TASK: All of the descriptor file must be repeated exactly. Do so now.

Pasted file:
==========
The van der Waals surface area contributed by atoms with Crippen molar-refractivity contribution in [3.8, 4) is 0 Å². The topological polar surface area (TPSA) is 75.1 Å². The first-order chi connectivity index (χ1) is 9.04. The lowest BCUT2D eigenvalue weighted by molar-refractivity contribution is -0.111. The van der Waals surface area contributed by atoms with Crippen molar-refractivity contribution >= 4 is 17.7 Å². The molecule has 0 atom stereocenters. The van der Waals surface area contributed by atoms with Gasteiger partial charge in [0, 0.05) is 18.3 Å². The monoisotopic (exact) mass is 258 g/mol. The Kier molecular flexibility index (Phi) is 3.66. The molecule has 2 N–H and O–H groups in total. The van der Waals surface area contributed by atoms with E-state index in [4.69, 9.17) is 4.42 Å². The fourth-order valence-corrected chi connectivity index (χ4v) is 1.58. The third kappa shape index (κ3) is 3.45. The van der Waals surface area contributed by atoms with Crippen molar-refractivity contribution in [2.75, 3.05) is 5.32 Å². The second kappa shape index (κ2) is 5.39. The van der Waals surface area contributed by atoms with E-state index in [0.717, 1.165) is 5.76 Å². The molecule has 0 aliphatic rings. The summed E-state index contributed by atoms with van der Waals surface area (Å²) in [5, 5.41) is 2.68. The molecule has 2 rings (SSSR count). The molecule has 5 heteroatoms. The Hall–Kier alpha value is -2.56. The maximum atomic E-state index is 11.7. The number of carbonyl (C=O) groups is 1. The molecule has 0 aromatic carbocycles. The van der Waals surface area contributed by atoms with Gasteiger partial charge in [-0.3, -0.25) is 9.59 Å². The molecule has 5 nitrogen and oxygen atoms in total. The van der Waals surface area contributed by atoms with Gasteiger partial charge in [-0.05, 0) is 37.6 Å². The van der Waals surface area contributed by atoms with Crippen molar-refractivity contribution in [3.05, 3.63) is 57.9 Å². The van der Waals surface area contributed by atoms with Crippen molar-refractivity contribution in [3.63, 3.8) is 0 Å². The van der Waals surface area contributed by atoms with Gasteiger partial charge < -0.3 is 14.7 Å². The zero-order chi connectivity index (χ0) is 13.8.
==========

The van der Waals surface area contributed by atoms with Crippen molar-refractivity contribution in [3.8, 4) is 0 Å². The topological polar surface area (TPSA) is 75.1 Å². The first-order chi connectivity index (χ1) is 9.04. The lowest BCUT2D eigenvalue weighted by molar-refractivity contribution is -0.111. The van der Waals surface area contributed by atoms with Crippen molar-refractivity contribution >= 4 is 17.7 Å². The molecule has 0 atom stereocenters. The van der Waals surface area contributed by atoms with Gasteiger partial charge in [0, 0.05) is 18.3 Å². The monoisotopic (exact) mass is 258 g/mol. The Kier molecular flexibility index (Phi) is 3.66. The molecule has 2 N–H and O–H groups in total. The van der Waals surface area contributed by atoms with E-state index in [4.69, 9.17) is 4.42 Å². The fourth-order valence-corrected chi connectivity index (χ4v) is 1.58. The third kappa shape index (κ3) is 3.45. The van der Waals surface area contributed by atoms with Crippen molar-refractivity contribution in [2.75, 3.05) is 5.32 Å². The second kappa shape index (κ2) is 5.39. The van der Waals surface area contributed by atoms with E-state index in [0.717, 1.165) is 5.76 Å². The molecule has 0 aliphatic rings. The summed E-state index contributed by atoms with van der Waals surface area (Å²) in [5, 5.41) is 2.68. The molecule has 2 rings (SSSR count). The molecule has 5 heteroatoms. The Hall–Kier alpha value is -2.56. The maximum atomic E-state index is 11.7. The number of carbonyl (C=O) groups is 1. The molecule has 0 aromatic carbocycles. The van der Waals surface area contributed by atoms with Gasteiger partial charge in [-0.3, -0.25) is 9.59 Å². The molecule has 5 nitrogen and oxygen atoms in total. The van der Waals surface area contributed by atoms with Gasteiger partial charge in [-0.05, 0) is 37.6 Å². The van der Waals surface area contributed by atoms with Crippen molar-refractivity contribution in [3.05, 3.63) is 57.9 Å². The van der Waals surface area contributed by atoms with Crippen molar-refractivity contribution in [3.63, 3.8) is 0 Å². The van der Waals surface area contributed by atoms with Gasteiger partial charge < -0.3 is 14.7 Å². The zero-order chi connectivity index (χ0) is 13.8.